Tuesday, October 24, 2006

Bilateral Progress, Conferences and Being Two

Tom has been switched on bilaterally for a week and a half now. The left (new) ear is still mapped very conservatively but there are signs.... small signs. His grandfather said that Tom turned straight to him when he came into the room out of his sight line and spoke. Just the sort of response we're hoping for.

We occasionally experiment with speaking to Tom when he's only got his left ear 'on' - Nik noticed some verbal mimicking last night so his brain is starting to work something out. He still demands the right is switched on too, but then, he's always been a big fan of symmetry - wouldn't countenance one hearing aid at all; it always had to be two.

Listening to the Pros


I attended a conference run by the Ear Foundation last week – ‘Parenting in the Cochlear Implant Era’. Got to hand it to the Ear Foundation - they put together an impressive array of speakers that included David Luterman, one of the big names in the field of audiology (worthy of autograph-hunting it would seem… although I should be careful what I say having once asked Jakob Nielsen to sign a poster featuring a cymbal-playing monkey.).

The day’s target audience was audiologists, speech and language therapists, and teachers of the deaf; essentially all flavours of professional that we’ve had wandering through our lives these past six months. As you might imagine, a number of chords were struck, not least by the parent who gave an eloquent, humorous and reflective account of parental support needs. He referred back to the early days, soon after the diagnosis of his son’s deafness, when they could barely move for workers and how, now his son has been implanted for some 10 years or more, the visits have dwindled regardless of need.

We are at the start of this process – our current list of regular visitors and appointments stands at:

  1. Education service Teacher of the Deaf (once a fortnight)
  2. Cochlear Implant Team Teacher of the Deaf (once a quarter or so)
  3. Cochlear Implant Team Speech and Language Therapist (once a quarter)
  4. Auditory Verbal Therapy (once every two-three weeks)
  5. Audiology Mapping sessions (once every four weeks for each ear – haven’t quite worked out whether they are in sync or not)
  6. Community Paediatrician (once a quarter or so)


All excellent to a greater or lesser extent…but where have we gained the most insight and support? The parent speaker hit the nail on the head and the Ear Foundation is fully aware of the key element – its other parents we need. You cannot underestimate the relief felt when you don’t have to explain anything and you can cut to the chase about comparing harnesses, mapping experiences and therapists.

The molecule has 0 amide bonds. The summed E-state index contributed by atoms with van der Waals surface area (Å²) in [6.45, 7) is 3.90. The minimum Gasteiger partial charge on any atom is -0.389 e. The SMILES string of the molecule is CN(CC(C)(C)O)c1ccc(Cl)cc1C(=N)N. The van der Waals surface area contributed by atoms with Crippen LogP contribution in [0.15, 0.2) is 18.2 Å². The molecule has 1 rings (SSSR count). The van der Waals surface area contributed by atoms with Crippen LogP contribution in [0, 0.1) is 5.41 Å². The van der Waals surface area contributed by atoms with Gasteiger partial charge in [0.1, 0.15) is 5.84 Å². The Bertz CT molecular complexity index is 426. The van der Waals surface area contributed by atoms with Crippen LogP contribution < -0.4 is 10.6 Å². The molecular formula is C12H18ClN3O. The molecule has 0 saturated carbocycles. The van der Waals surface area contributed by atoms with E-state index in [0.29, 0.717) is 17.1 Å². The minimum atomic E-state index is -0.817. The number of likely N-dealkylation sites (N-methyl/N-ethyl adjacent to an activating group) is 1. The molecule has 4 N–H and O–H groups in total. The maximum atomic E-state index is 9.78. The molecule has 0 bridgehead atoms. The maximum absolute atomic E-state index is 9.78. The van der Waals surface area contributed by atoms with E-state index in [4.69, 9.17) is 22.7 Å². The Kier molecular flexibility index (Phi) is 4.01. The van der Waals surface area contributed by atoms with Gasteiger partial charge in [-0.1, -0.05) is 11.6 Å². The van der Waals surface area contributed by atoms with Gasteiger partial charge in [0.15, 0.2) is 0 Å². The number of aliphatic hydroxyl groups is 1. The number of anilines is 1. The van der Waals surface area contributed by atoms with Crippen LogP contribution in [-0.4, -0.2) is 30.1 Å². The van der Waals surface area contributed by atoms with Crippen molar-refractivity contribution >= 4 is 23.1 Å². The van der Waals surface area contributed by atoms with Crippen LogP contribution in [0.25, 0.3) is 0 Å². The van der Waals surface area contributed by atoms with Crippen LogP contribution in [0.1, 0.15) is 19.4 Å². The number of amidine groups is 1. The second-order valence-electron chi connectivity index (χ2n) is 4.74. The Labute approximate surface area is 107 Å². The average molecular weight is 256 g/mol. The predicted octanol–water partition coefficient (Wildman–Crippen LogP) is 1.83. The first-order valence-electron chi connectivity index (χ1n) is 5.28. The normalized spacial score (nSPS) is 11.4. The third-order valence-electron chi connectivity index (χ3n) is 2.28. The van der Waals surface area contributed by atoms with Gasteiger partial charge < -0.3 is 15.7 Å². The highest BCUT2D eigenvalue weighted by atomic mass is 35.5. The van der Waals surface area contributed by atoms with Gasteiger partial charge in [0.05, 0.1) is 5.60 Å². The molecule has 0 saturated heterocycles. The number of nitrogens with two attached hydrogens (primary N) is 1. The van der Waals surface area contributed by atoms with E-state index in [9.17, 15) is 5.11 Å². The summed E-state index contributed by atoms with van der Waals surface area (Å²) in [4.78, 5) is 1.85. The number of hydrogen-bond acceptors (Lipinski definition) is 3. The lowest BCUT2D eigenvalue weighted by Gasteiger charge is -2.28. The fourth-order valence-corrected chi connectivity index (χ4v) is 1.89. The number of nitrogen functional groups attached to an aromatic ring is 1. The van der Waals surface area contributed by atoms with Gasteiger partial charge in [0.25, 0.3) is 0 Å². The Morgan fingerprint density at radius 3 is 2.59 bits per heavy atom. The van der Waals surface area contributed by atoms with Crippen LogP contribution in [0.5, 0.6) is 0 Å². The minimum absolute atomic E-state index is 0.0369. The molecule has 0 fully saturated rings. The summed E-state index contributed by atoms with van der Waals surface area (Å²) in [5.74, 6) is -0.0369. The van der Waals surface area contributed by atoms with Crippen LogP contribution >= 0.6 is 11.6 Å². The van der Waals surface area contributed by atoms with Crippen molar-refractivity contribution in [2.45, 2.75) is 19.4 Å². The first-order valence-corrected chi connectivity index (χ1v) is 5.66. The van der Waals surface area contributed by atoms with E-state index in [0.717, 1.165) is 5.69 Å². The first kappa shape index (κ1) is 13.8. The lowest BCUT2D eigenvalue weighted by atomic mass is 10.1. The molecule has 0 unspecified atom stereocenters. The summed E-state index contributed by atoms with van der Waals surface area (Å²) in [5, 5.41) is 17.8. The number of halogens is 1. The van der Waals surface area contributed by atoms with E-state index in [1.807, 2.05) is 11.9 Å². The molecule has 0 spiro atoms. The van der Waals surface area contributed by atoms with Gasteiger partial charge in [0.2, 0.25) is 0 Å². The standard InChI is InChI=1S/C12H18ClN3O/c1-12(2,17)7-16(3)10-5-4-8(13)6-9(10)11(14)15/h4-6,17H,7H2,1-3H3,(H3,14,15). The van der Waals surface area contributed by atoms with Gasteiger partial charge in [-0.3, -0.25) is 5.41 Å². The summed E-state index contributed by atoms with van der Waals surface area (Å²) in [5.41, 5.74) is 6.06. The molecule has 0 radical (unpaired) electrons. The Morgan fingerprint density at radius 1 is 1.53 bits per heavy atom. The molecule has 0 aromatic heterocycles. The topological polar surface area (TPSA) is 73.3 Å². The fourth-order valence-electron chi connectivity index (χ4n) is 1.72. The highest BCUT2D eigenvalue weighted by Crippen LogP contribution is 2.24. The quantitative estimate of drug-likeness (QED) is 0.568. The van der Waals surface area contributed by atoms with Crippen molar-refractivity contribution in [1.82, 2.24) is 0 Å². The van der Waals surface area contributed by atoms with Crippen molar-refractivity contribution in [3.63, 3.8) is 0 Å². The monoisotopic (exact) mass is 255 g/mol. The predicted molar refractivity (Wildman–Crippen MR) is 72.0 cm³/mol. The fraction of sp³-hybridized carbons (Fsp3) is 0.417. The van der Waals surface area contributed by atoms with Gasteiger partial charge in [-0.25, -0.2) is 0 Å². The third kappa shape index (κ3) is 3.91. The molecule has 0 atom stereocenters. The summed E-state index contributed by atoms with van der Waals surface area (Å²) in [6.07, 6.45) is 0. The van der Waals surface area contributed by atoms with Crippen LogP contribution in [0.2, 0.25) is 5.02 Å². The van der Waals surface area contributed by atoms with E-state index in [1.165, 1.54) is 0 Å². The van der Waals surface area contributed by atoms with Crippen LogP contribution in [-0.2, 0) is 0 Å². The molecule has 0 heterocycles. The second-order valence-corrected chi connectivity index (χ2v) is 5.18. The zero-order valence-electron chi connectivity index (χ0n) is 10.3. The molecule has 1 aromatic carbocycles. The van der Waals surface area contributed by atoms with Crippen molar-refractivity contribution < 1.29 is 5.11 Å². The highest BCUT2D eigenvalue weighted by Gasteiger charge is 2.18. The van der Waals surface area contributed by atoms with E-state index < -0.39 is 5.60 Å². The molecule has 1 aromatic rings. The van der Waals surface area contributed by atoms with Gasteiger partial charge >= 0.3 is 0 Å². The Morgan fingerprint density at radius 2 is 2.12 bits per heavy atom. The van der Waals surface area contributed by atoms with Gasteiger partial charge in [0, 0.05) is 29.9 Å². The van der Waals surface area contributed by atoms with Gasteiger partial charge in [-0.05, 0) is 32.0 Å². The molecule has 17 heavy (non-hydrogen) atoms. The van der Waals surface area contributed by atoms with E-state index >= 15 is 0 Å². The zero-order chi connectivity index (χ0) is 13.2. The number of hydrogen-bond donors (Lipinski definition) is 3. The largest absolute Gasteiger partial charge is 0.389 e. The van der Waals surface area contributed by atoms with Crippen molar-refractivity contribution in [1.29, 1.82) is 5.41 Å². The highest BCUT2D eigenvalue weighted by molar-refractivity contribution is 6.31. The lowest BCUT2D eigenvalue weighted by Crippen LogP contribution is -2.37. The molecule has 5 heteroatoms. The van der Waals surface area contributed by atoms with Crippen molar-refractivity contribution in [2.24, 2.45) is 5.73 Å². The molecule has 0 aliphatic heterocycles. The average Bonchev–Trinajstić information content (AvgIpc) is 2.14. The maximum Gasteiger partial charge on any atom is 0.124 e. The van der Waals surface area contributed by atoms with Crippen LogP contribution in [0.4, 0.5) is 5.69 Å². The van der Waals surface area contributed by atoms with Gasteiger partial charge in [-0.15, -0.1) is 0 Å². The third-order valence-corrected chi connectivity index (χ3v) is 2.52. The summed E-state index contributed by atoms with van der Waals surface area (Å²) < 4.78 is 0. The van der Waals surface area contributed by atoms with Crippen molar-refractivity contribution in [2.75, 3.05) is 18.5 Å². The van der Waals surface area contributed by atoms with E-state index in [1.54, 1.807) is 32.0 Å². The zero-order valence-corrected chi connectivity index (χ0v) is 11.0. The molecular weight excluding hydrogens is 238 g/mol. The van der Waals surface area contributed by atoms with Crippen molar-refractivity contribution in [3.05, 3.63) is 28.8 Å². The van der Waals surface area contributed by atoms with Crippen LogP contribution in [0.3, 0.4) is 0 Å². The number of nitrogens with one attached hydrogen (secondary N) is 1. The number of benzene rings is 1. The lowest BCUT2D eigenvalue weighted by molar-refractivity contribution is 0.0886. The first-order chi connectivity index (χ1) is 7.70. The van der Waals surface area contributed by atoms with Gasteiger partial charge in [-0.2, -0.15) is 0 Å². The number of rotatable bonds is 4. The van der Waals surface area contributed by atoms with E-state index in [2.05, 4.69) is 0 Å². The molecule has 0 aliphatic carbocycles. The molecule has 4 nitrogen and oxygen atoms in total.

Hopefully, we can also compare homework answers. We’ve recently entered the world of ‘The Protocol’ a sizable folder of tables and forms that challenged our knowledge of Tom’s language development – and we thought we were attentive parents.

‘Does he pronounce ‘d’s and ‘l’s?’
‘Does he make and understand complex statements involving two or more actions?’

We’d tried to be good, liberal parents and not get involved in comparing Tom to other children; now we have forms to help us do it in a thorough, structured fashion. I fear we might get told off and kept behind after class– between the appointments schedule, work and looking after the little blighter something has to give.

Watershed Weekend

Tom went to stay with my parents this weekend. For the first time since his illness, we took advantage of Hotel Nanny and Papa while we snuck off to London to catch up with friends. All the assorted professionals in our lives will be delighted with this news as were the hosts, who were thoroughly entertained by Tom’s comedy repertoire, insatiable desire for stories on grandparent’s knees and willingness to succumb to requests for hugs and kisses.

We coped too. Numerous friends greeted us with ‘Where’s Tom?’, he being far more popular than us these days, but his absence allowed us to have an ill-advised quantity of red wine and stay up far, far later than was good for us.

Tom barely noticed us when we went to pick him up, ensconced as he was in Nanny's armchair looking as sweet as you like. He'd managed to talk his grandparents out of lunchtime naps which may well have contributed to the 'overtired' tantrum-to-end-all-tantrums we experienced when we got him home. That's payback for you.

4 comments:

John said...

Tom at his Grandparents - that's what I call a win-win-win. Fanstastic for everyone. Congratulations.

Anonymous said...

Wonderful to read all this.
BTW, any links to get some info on 'The Protocol’?
SOunds like an interesting way of guiding our children...

Anonymous said...

This is pure brilliance...

"We’d tried to be good, liberal parents and not get involved in comparing Tom to other children; now we have forms to help us do it in a thorough, structured fashion. I fear we might get told off and kept behind after class– between the appointments schedule, work and looking after the little blighter something has to give."

Anonymous said...

Monday night, I was filling out a form. Under the "Physical Mobility" section, it asked:

"Does you child climb onto furniture".

It seemed like a trick question.